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Shane Gibson Keynote Speaker | Social Selling | Sales Trainer | Social Media Strategy

Monthly Archives / July 2008

  • Jul 26 / 2008
  • Comments Off on The Importance of Mentorship Part 1
Blogathon 2008, Leadership, Managing Complex Selling Relationships Blog, Sales Articles, Sales Blog, Sales Management Blog

The Importance of Mentorship Part 1

“To the world you might be one person, but to one person you might be the world.”
– unknown

The Role of Mentorship provides an important role in the development of global socio-economic infrastructures. It provides critical capacity building support and opportunity for entrepreneurs, corporate executives and government officials and leaders in creating long term stability and competitiveness for nations and their economies. Mentorship in the areas such as fine arts, sciences, and the not for profit sector is paramount to improving and sustaining the quality of our lives as a whole. Building capacity is means strengthening and increasing insight, ability and talents, as well as visioning and implementation and execution skills in a specific discipline or disciplines. For instance Vancouver’s economy boasts a strong, growing high tech sector but still has only begun to tap its global potential.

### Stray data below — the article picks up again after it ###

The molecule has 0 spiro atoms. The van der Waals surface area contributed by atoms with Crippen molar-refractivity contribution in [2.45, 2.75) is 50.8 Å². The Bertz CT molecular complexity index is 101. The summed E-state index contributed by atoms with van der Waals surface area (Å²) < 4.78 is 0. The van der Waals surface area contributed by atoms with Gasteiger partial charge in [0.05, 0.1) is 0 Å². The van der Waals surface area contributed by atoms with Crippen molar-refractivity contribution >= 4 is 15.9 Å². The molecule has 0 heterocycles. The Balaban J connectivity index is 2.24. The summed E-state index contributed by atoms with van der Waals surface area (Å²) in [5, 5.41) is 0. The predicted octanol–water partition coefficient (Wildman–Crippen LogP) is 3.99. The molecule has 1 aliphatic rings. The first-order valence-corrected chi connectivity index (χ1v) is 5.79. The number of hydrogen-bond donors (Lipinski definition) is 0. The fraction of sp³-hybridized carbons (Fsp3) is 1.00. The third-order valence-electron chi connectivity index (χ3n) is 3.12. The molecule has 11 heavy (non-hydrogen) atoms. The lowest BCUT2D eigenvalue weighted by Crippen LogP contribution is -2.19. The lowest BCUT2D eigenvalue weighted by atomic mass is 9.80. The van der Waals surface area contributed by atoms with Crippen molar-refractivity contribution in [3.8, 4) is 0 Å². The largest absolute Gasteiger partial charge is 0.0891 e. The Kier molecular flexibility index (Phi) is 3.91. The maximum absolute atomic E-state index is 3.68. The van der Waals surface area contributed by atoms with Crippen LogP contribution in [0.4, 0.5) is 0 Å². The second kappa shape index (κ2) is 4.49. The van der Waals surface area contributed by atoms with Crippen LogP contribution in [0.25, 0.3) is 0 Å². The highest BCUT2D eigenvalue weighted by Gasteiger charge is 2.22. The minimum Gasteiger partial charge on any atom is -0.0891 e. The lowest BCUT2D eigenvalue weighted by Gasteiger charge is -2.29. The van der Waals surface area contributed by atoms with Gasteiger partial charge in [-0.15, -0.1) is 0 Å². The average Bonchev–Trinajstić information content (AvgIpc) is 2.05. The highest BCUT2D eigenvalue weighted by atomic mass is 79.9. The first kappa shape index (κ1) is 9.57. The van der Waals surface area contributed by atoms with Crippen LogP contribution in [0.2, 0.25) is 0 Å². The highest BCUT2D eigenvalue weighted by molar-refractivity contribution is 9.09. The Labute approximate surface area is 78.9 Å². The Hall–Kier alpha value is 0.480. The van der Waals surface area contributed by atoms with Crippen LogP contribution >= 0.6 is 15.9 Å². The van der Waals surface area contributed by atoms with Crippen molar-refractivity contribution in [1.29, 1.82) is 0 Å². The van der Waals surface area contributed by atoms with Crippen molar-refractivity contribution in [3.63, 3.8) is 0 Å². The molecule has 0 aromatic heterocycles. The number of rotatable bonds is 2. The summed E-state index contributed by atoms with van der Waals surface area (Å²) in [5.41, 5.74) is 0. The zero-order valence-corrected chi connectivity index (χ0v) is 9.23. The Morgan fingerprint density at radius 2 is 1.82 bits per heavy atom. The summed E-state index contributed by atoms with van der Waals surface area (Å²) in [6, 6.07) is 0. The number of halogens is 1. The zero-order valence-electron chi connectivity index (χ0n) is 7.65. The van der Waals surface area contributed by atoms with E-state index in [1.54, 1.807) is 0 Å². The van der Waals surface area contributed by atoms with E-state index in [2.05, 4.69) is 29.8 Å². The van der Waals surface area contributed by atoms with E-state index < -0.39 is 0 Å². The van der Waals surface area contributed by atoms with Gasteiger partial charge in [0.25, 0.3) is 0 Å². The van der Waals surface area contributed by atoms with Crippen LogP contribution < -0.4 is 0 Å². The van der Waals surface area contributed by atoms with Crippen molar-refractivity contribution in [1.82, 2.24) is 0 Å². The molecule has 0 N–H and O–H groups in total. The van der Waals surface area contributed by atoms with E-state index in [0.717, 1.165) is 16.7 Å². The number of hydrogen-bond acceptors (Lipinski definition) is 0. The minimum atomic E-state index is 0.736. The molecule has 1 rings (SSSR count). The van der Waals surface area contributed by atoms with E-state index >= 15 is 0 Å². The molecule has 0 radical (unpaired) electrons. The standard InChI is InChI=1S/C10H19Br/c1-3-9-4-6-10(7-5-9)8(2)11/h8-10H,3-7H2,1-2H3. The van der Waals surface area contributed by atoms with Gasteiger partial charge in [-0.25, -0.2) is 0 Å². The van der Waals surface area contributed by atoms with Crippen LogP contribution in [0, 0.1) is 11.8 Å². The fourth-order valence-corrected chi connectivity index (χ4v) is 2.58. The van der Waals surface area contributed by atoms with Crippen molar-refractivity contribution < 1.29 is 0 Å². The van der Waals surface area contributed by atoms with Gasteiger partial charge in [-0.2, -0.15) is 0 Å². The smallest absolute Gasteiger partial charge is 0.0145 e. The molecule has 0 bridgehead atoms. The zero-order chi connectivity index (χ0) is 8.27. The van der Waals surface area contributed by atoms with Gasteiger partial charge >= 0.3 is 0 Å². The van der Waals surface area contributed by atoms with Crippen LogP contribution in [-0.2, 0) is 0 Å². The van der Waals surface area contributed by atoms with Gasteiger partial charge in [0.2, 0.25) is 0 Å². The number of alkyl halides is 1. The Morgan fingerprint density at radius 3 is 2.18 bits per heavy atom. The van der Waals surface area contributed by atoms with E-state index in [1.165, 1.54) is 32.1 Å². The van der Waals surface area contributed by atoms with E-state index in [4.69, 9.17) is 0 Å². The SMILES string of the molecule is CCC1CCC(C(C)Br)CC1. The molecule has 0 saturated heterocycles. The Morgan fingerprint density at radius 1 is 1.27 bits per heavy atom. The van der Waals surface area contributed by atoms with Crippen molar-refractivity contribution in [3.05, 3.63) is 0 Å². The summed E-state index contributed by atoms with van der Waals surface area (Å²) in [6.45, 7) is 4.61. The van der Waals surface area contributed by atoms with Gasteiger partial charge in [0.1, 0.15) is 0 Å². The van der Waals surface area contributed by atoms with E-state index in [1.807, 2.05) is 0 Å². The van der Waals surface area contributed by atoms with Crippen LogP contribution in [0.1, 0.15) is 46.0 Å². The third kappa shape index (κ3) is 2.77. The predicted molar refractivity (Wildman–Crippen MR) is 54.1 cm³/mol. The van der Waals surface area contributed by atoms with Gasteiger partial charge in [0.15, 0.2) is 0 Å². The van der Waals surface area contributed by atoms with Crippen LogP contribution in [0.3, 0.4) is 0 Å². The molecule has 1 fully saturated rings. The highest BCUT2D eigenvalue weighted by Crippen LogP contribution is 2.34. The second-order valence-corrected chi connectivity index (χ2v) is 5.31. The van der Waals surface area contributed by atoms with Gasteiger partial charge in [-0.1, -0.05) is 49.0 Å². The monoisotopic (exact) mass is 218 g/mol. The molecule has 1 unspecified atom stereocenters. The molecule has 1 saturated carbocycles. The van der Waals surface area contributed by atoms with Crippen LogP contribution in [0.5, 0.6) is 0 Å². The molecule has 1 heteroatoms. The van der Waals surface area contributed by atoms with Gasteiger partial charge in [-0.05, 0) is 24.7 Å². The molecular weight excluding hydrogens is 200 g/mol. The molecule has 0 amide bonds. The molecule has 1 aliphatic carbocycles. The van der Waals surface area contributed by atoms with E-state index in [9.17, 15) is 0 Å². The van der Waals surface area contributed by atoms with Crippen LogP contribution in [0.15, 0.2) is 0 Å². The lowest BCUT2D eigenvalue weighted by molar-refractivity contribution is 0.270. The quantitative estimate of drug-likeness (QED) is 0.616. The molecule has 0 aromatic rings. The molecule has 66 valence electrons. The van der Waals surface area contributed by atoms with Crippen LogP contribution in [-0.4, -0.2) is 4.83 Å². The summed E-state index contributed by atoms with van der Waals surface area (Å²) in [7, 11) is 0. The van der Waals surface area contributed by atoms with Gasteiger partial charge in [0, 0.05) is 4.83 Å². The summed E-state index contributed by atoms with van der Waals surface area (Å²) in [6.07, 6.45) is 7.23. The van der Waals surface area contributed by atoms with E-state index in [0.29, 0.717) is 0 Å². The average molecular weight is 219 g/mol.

This is largely attributed to capacity gaps in marketing technologies and distributing them on a broader platform. In order to increase the capacity to grow and export Vancouver’s technology base and applications, building the sector’s mentorship capacity and resources can help the key entrepreneurs, executives and innovators within the local technology sectors meet their full global market potential. Mentorship can provide a prospective road map from someone else who has walked the path before – like an entrepreneur who taken a tech company from 12 employees in a basement apartment to 500 employees and a listing on the TSE with global distribution.

Typically, however, the steps, pitfalls, and challenges aren’t well documented traditionally; they’re taught, and modeled by mentors and leaders and passed on to their protégées and partners. Its a proven fact that the higher mentorship capacity levels you have and the higher the quality of mentorship in your community the higher capacity economically, environmentally, and socially you will have. Unlike traditional education environments, corporate training programs and courses, mentorship is a very personalized form of support and transferring knowledge. It is primarily based on a specific relationship between two people and at times between an individual or group of individuals or advisors. [This is the first post of a two post series on this topic Click Here to Read Part 2]